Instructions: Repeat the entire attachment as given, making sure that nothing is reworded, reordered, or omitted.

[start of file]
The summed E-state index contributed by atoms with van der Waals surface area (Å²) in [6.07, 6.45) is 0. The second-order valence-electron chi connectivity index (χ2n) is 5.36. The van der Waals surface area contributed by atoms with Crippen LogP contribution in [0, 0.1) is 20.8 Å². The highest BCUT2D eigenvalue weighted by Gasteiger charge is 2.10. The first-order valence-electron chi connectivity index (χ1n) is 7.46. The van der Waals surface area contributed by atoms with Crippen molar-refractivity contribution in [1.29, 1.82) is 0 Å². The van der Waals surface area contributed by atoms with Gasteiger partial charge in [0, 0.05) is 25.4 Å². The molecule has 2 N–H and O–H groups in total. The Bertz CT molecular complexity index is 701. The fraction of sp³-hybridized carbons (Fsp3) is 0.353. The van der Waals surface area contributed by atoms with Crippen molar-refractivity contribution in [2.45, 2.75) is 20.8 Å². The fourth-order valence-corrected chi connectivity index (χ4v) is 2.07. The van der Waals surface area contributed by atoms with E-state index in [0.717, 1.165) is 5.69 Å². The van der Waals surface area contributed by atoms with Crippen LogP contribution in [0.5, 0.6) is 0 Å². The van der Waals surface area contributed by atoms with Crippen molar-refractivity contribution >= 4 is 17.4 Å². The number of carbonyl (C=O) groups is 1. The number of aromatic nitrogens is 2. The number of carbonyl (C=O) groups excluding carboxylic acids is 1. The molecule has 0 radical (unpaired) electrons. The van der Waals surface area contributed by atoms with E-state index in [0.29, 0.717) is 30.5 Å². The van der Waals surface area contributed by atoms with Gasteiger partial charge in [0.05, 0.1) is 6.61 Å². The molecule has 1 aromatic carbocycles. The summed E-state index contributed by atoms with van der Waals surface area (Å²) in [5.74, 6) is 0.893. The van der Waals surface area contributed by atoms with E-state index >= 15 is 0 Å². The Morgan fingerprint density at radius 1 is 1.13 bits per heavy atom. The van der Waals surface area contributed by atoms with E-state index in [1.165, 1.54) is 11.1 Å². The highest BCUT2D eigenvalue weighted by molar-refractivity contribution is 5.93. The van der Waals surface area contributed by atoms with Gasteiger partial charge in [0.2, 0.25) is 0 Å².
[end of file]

The summed E-state index contributed by atoms with van der Waals surface area (Å²) in [6.07, 6.45) is 0. The second-order valence-electron chi connectivity index (χ2n) is 5.36. The van der Waals surface area contributed by atoms with Crippen LogP contribution in [0, 0.1) is 20.8 Å². The highest BCUT2D eigenvalue weighted by Gasteiger charge is 2.10. The first-order valence-electron chi connectivity index (χ1n) is 7.46. The van der Waals surface area contributed by atoms with Crippen molar-refractivity contribution in [1.29, 1.82) is 0 Å². The van der Waals surface area contributed by atoms with Gasteiger partial charge in [0, 0.05) is 25.4 Å². The molecule has 2 N–H and O–H groups in total. The Bertz CT molecular complexity index is 701. The fraction of sp³-hybridized carbons (Fsp3) is 0.353. The van der Waals surface area contributed by atoms with Crippen molar-refractivity contribution in [2.45, 2.75) is 20.8 Å². The fourth-order valence-corrected chi connectivity index (χ4v) is 2.07. The van der Waals surface area contributed by atoms with E-state index in [0.717, 1.165) is 5.69 Å². The van der Waals surface area contributed by atoms with Crippen LogP contribution in [0.5, 0.6) is 0 Å². The van der Waals surface area contributed by atoms with Crippen molar-refractivity contribution >= 4 is 17.4 Å². The number of carbonyl (C=O) groups is 1. The number of aromatic nitrogens is 2. The number of carbonyl (C=O) groups excluding carboxylic acids is 1. The molecule has 0 radical (unpaired) electrons. The van der Waals surface area contributed by atoms with E-state index in [0.29, 0.717) is 30.5 Å². The van der Waals surface area contributed by atoms with Gasteiger partial charge in [0.05, 0.1) is 6.61 Å². The molecule has 1 aromatic carbocycles. The summed E-state index contributed by atoms with van der Waals surface area (Å²) in [5.74, 6) is 0.893. The van der Waals surface area contributed by atoms with E-state index >= 15 is 0 Å². The Morgan fingerprint density at radius 1 is 1.13 bits per heavy atom. The van der Waals surface area contributed by atoms with E-state index in [1.165, 1.54) is 11.1 Å². The highest BCUT2D eigenvalue weighted by molar-refractivity contribution is 5.93. The van der Waals surface area contributed by atoms with Gasteiger partial charge in [0.2, 0.25) is 0 Å².